Do more with less in the military (USAF, at least) is getting a bit ridiculous. We do an awful lot of tripping over dollars to pick up dimes. If this helps to actually pay for some of the shortfalls then I'm for it. Also, I think they should start scaling down the % amount that retirees get. 50% of your base salary for the rest of your life after 20 years on a job is nuts. Slowly scale that back to 40% over a period of several years (with grandfathering included, of course) and I bet people would still be attracted to a military career and it would save boat loads of money.
    I know this sounds awfully unpalatable to a lot of people but something has to give.

    Yeah I am kind of one of them. That base is lower than they would be getting in a comparable civilian career and they can be shot at. You don't choose where you live or when you move. There are a lot of sacrifices those guys make for our country, the least we can do is honor the commitment they took on when they took their oath. You want to lower for guys going into basic, okay. But not anyone that is past their first enlistment.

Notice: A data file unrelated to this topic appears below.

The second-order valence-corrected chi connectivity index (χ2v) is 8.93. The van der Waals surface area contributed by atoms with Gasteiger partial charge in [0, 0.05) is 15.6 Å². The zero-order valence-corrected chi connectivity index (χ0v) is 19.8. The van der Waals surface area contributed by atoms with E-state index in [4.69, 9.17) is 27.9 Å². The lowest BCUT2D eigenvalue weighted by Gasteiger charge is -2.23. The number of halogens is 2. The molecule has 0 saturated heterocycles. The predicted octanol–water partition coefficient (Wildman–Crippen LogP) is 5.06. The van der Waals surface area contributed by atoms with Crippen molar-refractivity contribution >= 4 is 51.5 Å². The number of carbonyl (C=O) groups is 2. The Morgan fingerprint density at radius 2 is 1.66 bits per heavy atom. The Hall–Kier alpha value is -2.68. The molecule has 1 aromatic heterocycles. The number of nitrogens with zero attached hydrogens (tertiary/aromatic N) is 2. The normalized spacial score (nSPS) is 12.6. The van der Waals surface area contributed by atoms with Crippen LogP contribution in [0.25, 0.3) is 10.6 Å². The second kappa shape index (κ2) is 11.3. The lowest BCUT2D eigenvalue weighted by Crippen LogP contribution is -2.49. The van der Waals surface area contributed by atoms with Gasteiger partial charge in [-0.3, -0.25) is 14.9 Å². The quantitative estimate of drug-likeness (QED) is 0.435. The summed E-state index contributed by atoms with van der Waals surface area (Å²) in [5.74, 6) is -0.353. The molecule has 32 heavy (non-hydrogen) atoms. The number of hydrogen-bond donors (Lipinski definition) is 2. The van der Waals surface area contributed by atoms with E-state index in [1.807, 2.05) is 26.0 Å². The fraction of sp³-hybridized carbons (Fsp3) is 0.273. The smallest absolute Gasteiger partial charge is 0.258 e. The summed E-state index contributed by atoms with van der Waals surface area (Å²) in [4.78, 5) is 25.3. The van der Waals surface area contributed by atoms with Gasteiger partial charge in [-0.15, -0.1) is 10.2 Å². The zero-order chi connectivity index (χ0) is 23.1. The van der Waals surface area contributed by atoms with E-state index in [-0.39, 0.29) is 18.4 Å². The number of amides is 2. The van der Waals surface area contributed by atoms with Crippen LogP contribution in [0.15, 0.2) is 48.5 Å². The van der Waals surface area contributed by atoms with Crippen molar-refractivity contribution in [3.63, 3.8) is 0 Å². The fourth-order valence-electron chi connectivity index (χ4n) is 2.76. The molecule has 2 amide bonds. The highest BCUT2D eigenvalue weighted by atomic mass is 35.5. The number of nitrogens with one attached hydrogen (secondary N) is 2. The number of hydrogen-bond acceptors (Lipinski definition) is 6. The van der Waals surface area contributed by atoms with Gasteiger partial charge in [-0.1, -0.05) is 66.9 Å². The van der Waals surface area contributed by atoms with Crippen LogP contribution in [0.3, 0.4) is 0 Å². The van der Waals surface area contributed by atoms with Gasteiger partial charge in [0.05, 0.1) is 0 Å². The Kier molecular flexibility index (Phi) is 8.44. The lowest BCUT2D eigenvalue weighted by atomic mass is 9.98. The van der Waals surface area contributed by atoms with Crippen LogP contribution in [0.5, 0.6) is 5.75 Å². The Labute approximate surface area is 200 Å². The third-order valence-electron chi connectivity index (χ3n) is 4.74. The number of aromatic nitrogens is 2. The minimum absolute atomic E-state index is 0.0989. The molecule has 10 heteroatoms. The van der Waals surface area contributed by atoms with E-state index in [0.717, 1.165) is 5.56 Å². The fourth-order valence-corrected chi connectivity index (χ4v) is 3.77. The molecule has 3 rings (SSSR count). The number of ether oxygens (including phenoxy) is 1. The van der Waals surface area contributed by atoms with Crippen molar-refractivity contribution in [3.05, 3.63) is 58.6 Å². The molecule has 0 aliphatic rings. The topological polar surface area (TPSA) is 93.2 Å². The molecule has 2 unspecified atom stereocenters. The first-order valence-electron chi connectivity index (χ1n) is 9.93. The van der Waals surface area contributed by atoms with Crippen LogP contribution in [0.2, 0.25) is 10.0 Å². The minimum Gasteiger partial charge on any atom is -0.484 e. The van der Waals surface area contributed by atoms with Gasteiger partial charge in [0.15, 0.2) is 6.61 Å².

'I've spoken of the Shining City all my political life. …In my mind it was a tall, proud city built on rocks stronger than oceans, windswept, God-blessed, and teeming with people of all kinds living in harmony and peace; a city with free ports that hummed with commerce and creativity. And if there had to be city walls, the walls had doors and the doors were open to anyone with the will and the heart to get here. That's how I saw it, and see it still.'" Ronald Reagan
  • George KGeorge K Super Moderator Posts: 11,659 Senior Member
    There should be a cheat-resistant way of rewarding hardship and combat tours more than garrison duty. When I was in Viet Nam non-combat planes would fly in from Thailand on the last day of the month and fly out the next day. All the cork sockers on board received the same two months of combat pay that it took my comrades and me 60 days in the field to earn.
    The GOP big tent now is the size of a pup tent, its floor splattered with guano.
  • Shawn C.Shawn C. Senior Member Posts: 7,027 Senior Member
    George K wrote: »
    There should be a cheat-resistant way of rewarding hardship and combat tours more than garrison duty.

    This^

    Chris,
    Yeah. No way I would ever be in favor of taking away something that they were promised and earned.